Dua lan chiao money

“… father always says, the only way to get these ang mor gau sai to respect you is to smack them in the face with your dua lan chiao money until they get on their knees.”

Advertisements

Abandon Me

My mother’s captain, her prince, was gone. She waited and waited for him. Eventually she left him, but leaving was never what she wanted. Maybe, if he had asked, my mother would have boarded that ship. If she could not be his greatest adventure, she’d have settled for sharing it.

Our favorite stories can be like lovers. Make sense to me, we ask them. Make sense of me. Here, fix these hurting parts. And stories do, sometimes better than our lovers.

Abandon Me.JPG

We all carry a small catalog of unsealable wounds. Maybe these breaches of conscience that retain their power to sear are necessary reminders of our own boundaries. We touch them to remember. To prevent future transgression. But no sting compares to this one. It carved something out of me. A space that filled with the shocking light of how much I could hurt the person I least wanted to. It was the first love that made sense of the word tender, which refers not only to a gentle feeling, but to the ache and vulnerability of loving someone. Which is not the same thing as protecting them.

It is Not Your Job

when your little girl
asks you if she’s pretty
your heart will drop like a wineglass
on the hardwood floor
part of you will want to say
of course you are, don’t ever question it
and the other part
the part that is clawing at
you
will want to grab her by the shoulders
look straight into the wells of
her eyes until they echo back to you
and say
you do not have to be if you don’t want to
it is not your job
both will feel right
one will feel better
she will only understand the first
when she wants to cut her hair off
or wear her brother’s clothes
you will feel the world in your
mouth like marbles
you do not have to be pretty if you don’t want to
it is not your job.

Caitlyn Siehl

Private library

“Every one of us is losing something precious to us,” he says after the phone stops ringing. “Lost opportunities, lost possibilities, feelings we can never get back again. That’s part of what it means to be alive. But inside our heads–at least that’s where I imagine it–there’s a little room where we store those memories. A room like the stacks in this library. And to understand the workings of our own heart we have to keep on making new reference cards. We have to dust things off every once in a while, let in fresh air, change the water in the flower vases. In other words, you’ll live forever in your own private library.”

A Tree Grows in Brooklyn

I.

On Sunday, most people crowded into the eleven o’clock mass. Well, some people, a few, went to early six o’clock mass. They were given credit for this but they deserved none for they were the ones who had stayed out so late that it was morning when they got home. So they went to this early mass, got it over with and went home and slept all day with a free conscience.

II.

“Because,” explained Mary Rommely simply, “the child must have a valuable thing which is called imagination. The child must have a secret world in which live things that never were. It is necessary that she believe. She must start out by believing in things not of this world. Then when the world becomes too ugly for living in, the child can reach back and live in her imagination. I, myself, even in this day and at my age, have great need of recalling the miraculous lives of the Saints and the great miracles that have come to pass on earth. Only by having these things in my mind can I live beyond what I have to live for.”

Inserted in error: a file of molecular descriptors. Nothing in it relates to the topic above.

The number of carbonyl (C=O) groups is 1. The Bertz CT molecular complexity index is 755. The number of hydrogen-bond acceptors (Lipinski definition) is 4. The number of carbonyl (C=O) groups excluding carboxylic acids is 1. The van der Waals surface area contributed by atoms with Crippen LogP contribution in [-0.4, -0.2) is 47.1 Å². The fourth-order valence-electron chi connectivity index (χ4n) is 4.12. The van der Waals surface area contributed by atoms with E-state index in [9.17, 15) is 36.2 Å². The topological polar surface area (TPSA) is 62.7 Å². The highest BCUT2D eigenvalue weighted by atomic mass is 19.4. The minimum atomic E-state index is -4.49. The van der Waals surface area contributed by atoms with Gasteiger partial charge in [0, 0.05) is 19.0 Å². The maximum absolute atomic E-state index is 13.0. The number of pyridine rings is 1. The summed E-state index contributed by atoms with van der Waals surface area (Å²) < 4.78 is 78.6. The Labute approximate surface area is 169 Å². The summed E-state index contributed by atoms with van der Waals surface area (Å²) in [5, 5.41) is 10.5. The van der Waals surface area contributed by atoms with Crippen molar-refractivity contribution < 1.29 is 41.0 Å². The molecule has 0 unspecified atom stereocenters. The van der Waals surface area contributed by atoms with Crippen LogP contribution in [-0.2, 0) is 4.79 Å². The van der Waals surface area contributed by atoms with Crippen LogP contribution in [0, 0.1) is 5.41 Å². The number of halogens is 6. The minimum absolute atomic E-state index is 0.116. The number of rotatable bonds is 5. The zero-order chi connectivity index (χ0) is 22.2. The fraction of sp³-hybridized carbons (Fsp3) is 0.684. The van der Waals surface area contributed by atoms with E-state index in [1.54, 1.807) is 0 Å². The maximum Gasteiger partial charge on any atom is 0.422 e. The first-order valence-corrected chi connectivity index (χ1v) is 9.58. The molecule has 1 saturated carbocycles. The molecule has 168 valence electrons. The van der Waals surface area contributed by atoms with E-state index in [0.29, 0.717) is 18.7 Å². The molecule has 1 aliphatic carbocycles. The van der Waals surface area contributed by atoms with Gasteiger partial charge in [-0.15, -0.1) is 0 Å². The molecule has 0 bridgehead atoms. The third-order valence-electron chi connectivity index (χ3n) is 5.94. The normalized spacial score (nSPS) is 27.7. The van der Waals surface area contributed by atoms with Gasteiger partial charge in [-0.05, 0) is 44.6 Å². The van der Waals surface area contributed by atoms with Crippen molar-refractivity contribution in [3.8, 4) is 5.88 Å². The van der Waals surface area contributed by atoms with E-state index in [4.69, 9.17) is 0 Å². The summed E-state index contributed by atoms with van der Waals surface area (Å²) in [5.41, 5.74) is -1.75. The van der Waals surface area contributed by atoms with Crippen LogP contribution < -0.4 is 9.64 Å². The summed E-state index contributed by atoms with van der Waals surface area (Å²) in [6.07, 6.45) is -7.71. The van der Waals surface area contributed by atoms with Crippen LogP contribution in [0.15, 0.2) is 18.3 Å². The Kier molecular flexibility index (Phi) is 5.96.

Arithmetic

She liked numbers and sums. She devised a game in which each number was a family member and the “answer” made a family grouping with a story to it. Naught was a babe in arms. He gave no trouble. Whenever he appeared you just “carried” him. The figure 1 was a pretty baby girl just learning to walk, and easy to handle; 2 was a baby boy who could walk and talk a little. He went into family life (into sums, etc.) with very little trouble. And 3 was an older boy in kindergarten, who had to be watched a little. Then there was 4, a girl of Francie’s age. She was almost as easy to “mind” as 2. The mother was 5, gentle and kind. In large sums, she came along and made everything easy the way a mother should. The father, 6, was harder than the others but very just. But 7 was mean. He was a crotchety old grandfather and not at all accountable for how he came out. The grandmother, 8, was hard too, but easier to understand than 7. Hardest of all was 9. He was company and what a hard time fitting him into family life!
When Francie added a sum, she would fix a little story to go with the result. If the answer was 924, it meant that the little boy and girl were being minded by company while the rest of the family went out. When a number such as 1024 appeared, it meant that all the little children were playing together in the yard. The number 62 meant that papa was taking the little boy for a walk; 50 meant that mama had the baby out in the buggy for an airing and 78 meant grandfather and grandmother sitting home by the fire of a winter’s evening. Each single combination of numbers was a new set-up for the family and no two stories were ever the same.
Francie took the game with her up into algebra. X was the boy’s sweetheart who came into the family life and complicated it. Y was the boy friend who caused trouble. So arithmetic was a warm and human thing to Francie and occupied many lonely hours of her time.